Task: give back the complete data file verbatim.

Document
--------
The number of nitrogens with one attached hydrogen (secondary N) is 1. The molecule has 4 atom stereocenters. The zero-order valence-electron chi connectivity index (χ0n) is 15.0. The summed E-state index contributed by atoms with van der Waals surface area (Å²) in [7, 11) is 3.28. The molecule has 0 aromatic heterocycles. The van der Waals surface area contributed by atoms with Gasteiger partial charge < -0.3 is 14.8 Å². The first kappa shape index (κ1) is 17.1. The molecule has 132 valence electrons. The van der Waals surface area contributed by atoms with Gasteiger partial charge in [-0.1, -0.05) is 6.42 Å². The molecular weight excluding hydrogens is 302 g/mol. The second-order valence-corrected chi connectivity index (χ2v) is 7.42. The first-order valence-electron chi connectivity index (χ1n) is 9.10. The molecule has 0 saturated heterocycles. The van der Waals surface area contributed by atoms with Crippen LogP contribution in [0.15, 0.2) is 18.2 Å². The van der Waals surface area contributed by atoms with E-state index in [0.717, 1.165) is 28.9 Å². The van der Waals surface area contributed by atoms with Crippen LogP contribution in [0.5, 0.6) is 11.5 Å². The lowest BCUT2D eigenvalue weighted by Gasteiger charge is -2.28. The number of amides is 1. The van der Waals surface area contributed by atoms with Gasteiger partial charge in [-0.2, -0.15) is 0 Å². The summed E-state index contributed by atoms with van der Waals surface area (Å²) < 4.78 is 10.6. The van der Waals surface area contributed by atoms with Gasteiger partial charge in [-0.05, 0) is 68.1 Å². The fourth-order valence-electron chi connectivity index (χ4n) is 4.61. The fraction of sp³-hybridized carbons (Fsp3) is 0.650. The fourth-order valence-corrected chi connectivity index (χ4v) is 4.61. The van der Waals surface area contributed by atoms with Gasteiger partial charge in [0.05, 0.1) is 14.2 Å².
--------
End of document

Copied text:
The number of nitrogens with one attached hydrogen (secondary N) is 1. The molecule has 4 atom stereocenters. The zero-order valence-electron chi connectivity index (χ0n) is 15.0. The summed E-state index contributed by atoms with van der Waals surface area (Å²) in [7, 11) is 3.28. The molecule has 0 aromatic heterocycles. The van der Waals surface area contributed by atoms with Gasteiger partial charge < -0.3 is 14.8 Å². The first kappa shape index (κ1) is 17.1. The molecule has 132 valence electrons. The van der Waals surface area contributed by atoms with Gasteiger partial charge in [-0.1, -0.05) is 6.42 Å². The molecular weight excluding hydrogens is 302 g/mol. The second-order valence-corrected chi connectivity index (χ2v) is 7.42. The first-order valence-electron chi connectivity index (χ1n) is 9.10. The molecule has 0 saturated heterocycles. The van der Waals surface area contributed by atoms with Crippen LogP contribution in [0.15, 0.2) is 18.2 Å². The van der Waals surface area contributed by atoms with E-state index in [0.717, 1.165) is 28.9 Å². The van der Waals surface area contributed by atoms with Crippen LogP contribution in [0.5, 0.6) is 11.5 Å². The lowest BCUT2D eigenvalue weighted by Gasteiger charge is -2.28. The number of amides is 1. The van der Waals surface area contributed by atoms with Gasteiger partial charge in [-0.2, -0.15) is 0 Å². The summed E-state index contributed by atoms with van der Waals surface area (Å²) < 4.78 is 10.6. The van der Waals surface area contributed by atoms with Gasteiger partial charge in [-0.05, 0) is 68.1 Å². The fourth-order valence-electron chi connectivity index (χ4n) is 4.61. The fraction of sp³-hybridized carbons (Fsp3) is 0.650. The fourth-order valence-corrected chi connectivity index (χ4v) is 4.61. The van der Waals surface area contributed by atoms with Gasteiger partial charge in [0.05, 0.1) is 14.2 Å².